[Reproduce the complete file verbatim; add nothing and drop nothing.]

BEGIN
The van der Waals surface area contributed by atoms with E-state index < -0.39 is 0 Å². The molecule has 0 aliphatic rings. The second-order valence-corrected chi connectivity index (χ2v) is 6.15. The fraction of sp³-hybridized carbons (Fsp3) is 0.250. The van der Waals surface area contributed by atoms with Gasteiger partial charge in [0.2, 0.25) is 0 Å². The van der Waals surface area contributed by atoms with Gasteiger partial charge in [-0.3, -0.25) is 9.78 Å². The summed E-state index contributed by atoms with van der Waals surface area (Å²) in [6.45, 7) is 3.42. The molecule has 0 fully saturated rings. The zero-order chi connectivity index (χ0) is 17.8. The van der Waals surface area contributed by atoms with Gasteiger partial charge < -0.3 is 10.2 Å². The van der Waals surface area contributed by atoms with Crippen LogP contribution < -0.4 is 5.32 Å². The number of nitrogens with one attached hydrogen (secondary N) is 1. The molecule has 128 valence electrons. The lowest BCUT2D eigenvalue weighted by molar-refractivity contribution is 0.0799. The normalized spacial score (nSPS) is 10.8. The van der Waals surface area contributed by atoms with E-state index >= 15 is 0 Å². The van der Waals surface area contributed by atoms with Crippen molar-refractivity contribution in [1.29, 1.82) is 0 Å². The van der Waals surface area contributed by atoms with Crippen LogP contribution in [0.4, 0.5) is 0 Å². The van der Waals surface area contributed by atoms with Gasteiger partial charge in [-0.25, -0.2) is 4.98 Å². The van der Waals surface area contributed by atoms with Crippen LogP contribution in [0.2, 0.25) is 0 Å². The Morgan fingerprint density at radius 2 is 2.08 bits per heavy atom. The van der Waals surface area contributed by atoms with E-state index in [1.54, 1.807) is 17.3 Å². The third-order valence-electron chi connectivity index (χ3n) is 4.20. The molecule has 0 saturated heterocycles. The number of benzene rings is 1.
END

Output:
The van der Waals surface area contributed by atoms with E-state index < -0.39 is 0 Å². The molecule has 0 aliphatic rings. The second-order valence-corrected chi connectivity index (χ2v) is 6.15. The fraction of sp³-hybridized carbons (Fsp3) is 0.250. The van der Waals surface area contributed by atoms with Gasteiger partial charge in [0.2, 0.25) is 0 Å². The van der Waals surface area contributed by atoms with Gasteiger partial charge in [-0.3, -0.25) is 9.78 Å². The summed E-state index contributed by atoms with van der Waals surface area (Å²) in [6.45, 7) is 3.42. The molecule has 0 fully saturated rings. The zero-order chi connectivity index (χ0) is 17.8. The van der Waals surface area contributed by atoms with Gasteiger partial charge < -0.3 is 10.2 Å². The van der Waals surface area contributed by atoms with Crippen LogP contribution < -0.4 is 5.32 Å². The number of nitrogens with one attached hydrogen (secondary N) is 1. The molecule has 128 valence electrons. The lowest BCUT2D eigenvalue weighted by molar-refractivity contribution is 0.0799. The normalized spacial score (nSPS) is 10.8. The van der Waals surface area contributed by atoms with E-state index >= 15 is 0 Å². The van der Waals surface area contributed by atoms with Crippen molar-refractivity contribution in [1.29, 1.82) is 0 Å². The van der Waals surface area contributed by atoms with Crippen LogP contribution in [0.4, 0.5) is 0 Å². The van der Waals surface area contributed by atoms with Gasteiger partial charge in [-0.25, -0.2) is 4.98 Å². The van der Waals surface area contributed by atoms with Crippen LogP contribution in [0.2, 0.25) is 0 Å². The Morgan fingerprint density at radius 2 is 2.08 bits per heavy atom. The van der Waals surface area contributed by atoms with E-state index in [1.54, 1.807) is 17.3 Å². The third-order valence-electron chi connectivity index (χ3n) is 4.20. The molecule has 0 saturated heterocycles. The number of benzene rings is 1.